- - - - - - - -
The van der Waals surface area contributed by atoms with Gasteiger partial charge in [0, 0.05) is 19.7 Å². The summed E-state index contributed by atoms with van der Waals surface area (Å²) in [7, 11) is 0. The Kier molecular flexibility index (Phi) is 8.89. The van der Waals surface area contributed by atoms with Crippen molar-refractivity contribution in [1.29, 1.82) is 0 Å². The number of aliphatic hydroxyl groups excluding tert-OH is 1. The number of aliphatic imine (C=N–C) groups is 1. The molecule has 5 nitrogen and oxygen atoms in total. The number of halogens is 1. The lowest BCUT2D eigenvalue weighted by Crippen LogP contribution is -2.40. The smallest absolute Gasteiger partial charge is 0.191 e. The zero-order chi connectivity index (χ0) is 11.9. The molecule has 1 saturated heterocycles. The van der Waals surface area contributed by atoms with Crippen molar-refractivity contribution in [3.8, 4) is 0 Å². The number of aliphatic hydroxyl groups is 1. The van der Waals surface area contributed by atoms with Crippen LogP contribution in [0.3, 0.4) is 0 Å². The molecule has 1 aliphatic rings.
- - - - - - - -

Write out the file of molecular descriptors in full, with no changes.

The van der Waals surface area contributed by atoms with Gasteiger partial charge in [0, 0.05) is 19.7 Å². The summed E-state index contributed by atoms with van der Waals surface area (Å²) in [7, 11) is 0. The Kier molecular flexibility index (Phi) is 8.89. The van der Waals surface area contributed by atoms with Crippen molar-refractivity contribution in [1.29, 1.82) is 0 Å². The number of aliphatic hydroxyl groups excluding tert-OH is 1. The number of aliphatic imine (C=N–C) groups is 1. The molecule has 5 nitrogen and oxygen atoms in total. The number of halogens is 1. The lowest BCUT2D eigenvalue weighted by Crippen LogP contribution is -2.40. The smallest absolute Gasteiger partial charge is 0.191 e. The zero-order chi connectivity index (χ0) is 11.9. The molecule has 1 saturated heterocycles. The van der Waals surface area contributed by atoms with Crippen molar-refractivity contribution in [3.8, 4) is 0 Å². The number of aliphatic hydroxyl groups is 1. The van der Waals surface area contributed by atoms with Crippen LogP contribution in [0.3, 0.4) is 0 Å². The molecule has 1 aliphatic rings.